There are some traits that we all possess to some extent, such as caring, kindness, helpfulness or leadership.
However different they may be in other respects, most personality theories share the basic assumption that personality is something that 'belongs' to the individual:' the appropriate unit of analysis for personality is the person' (Hampson, 1995) (1) To the extent that each of us 'has' a personality that's stable and relatively permanent, our behaviour will be consistent from one situation to another.
The self is an organised, consistent set of perceptions and beliefs about oneself. It includes a persons awareness of 'what they are and what they can do' and influences both their perception of the world and their behaviour. We evaluate every experience in terms of self, and most human behaviour can be understood as an attempt to maintain consistency between our self-image and our actions, however this consistency isn't always achieved and our self-image (and related self-esteem) may differ quite radically from our actual behaviour and from how others see us.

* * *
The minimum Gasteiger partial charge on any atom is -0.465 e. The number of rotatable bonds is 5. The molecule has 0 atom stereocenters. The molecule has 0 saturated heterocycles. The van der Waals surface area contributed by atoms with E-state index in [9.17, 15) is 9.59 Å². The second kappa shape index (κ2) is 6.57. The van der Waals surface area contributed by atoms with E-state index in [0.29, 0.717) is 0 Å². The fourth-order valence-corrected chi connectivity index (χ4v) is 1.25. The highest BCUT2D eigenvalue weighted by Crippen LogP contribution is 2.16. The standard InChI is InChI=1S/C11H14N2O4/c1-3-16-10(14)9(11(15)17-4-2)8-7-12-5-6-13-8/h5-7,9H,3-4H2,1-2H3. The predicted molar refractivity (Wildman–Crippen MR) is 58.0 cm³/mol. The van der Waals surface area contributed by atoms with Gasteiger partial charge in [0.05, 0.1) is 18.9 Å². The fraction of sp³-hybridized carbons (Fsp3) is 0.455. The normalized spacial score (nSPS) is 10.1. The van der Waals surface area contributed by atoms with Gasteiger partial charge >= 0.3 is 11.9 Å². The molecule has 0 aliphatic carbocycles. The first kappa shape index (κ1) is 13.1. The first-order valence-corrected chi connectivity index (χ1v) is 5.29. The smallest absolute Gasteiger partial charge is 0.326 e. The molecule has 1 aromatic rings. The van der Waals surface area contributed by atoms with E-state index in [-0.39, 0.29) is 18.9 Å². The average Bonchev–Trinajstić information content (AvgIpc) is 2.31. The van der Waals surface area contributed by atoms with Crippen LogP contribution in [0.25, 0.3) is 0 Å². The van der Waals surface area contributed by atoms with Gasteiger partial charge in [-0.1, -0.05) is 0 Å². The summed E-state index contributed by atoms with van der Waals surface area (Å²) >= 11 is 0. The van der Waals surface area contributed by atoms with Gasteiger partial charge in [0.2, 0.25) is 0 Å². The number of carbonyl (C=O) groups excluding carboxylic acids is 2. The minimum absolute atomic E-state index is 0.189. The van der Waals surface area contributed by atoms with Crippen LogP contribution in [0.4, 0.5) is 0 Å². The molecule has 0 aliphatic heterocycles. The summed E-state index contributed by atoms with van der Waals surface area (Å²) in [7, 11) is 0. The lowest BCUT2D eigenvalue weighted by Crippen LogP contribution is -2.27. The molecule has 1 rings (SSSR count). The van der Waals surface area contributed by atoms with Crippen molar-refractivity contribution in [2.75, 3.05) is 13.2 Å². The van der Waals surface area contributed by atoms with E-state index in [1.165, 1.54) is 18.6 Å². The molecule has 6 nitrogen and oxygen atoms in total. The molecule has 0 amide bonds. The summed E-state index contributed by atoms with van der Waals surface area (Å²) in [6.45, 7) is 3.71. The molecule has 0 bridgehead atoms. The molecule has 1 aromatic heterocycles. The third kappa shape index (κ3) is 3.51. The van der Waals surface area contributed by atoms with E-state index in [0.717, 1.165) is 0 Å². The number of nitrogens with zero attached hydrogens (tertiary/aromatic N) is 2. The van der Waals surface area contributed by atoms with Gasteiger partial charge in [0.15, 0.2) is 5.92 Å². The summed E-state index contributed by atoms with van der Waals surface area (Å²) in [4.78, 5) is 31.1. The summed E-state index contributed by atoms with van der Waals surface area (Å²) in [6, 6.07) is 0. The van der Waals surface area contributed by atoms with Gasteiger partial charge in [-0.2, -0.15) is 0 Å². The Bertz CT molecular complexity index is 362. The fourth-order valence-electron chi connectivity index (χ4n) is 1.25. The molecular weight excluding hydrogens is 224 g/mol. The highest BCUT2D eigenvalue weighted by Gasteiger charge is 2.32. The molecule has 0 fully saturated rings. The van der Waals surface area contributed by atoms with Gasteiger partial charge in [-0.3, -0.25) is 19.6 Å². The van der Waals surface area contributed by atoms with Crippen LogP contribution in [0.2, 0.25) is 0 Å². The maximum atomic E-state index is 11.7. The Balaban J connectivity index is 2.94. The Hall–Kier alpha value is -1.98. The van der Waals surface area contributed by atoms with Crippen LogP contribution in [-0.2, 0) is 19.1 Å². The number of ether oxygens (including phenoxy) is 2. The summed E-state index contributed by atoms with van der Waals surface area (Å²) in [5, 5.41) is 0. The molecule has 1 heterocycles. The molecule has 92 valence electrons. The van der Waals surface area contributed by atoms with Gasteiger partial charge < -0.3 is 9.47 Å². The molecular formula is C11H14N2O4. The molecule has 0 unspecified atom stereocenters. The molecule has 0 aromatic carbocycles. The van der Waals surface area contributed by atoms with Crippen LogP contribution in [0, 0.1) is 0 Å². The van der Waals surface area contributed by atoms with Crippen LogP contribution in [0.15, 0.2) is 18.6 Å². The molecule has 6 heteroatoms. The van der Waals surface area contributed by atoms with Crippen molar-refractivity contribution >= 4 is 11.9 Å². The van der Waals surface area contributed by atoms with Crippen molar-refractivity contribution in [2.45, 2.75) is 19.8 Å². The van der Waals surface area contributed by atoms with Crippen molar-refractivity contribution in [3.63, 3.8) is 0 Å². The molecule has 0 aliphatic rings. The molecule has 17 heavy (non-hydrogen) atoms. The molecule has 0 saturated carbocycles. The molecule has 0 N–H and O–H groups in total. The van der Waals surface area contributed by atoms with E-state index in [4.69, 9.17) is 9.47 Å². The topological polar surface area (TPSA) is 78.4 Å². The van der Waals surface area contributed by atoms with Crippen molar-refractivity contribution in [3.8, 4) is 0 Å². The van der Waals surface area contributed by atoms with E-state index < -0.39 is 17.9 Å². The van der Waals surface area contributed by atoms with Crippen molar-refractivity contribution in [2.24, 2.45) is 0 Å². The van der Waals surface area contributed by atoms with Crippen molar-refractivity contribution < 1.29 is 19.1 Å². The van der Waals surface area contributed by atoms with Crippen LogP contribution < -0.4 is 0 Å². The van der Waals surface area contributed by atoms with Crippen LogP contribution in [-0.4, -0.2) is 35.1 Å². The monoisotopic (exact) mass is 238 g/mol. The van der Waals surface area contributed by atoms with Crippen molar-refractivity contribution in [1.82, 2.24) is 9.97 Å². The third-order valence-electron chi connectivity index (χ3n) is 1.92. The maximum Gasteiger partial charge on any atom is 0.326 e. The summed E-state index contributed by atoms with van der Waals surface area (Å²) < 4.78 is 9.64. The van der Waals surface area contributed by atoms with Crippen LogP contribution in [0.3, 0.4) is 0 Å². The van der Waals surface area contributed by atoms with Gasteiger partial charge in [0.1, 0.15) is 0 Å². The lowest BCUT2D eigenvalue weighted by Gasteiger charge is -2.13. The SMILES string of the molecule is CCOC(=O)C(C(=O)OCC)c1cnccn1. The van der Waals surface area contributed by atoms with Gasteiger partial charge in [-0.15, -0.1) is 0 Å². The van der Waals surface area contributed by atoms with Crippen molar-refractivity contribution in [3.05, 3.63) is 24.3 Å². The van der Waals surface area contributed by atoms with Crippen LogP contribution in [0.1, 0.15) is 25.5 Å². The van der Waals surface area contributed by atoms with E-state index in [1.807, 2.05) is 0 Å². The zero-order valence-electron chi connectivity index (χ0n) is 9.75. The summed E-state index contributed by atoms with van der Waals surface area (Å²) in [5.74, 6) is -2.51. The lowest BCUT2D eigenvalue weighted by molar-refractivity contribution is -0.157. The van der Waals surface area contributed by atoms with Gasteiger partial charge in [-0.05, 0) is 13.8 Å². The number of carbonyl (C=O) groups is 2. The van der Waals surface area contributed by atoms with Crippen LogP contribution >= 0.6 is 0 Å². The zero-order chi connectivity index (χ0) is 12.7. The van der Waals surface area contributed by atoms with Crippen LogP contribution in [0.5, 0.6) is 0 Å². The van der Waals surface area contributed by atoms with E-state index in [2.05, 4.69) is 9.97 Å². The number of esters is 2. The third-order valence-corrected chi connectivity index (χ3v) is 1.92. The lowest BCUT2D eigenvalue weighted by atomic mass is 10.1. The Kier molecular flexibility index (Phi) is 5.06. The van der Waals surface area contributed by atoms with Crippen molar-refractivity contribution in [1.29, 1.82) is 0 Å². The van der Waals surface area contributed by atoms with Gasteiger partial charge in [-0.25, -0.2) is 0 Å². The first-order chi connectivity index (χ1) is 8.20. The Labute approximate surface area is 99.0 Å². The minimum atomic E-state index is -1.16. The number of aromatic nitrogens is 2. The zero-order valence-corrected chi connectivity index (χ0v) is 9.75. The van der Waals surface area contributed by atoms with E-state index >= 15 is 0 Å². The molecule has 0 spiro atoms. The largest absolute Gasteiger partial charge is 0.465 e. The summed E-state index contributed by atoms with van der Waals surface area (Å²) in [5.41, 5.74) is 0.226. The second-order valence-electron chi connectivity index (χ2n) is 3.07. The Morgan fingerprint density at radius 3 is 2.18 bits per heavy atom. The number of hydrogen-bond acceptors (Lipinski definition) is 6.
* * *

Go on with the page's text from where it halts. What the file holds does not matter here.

For example, a person may be highly successful and respected by others and yet regard him or herself as a failure! This illustrates what rogers calls incongruence. Because incongruent experiences, feelings, actions and so on conflict with our (conscious) self-image.
Carl Rogers believed that our personality and identity develops according to how other people treat and regard us. Our identity is an ongoing process and we are moving towards being a fully functioning person or our true organismic self . (2) A newborn baby has no sense of identity but relies on instincts to get what he needs from others for his development, as the childs develops he becomes aware more quickly of the importance of love and approval from others. This will affect his identity development as if...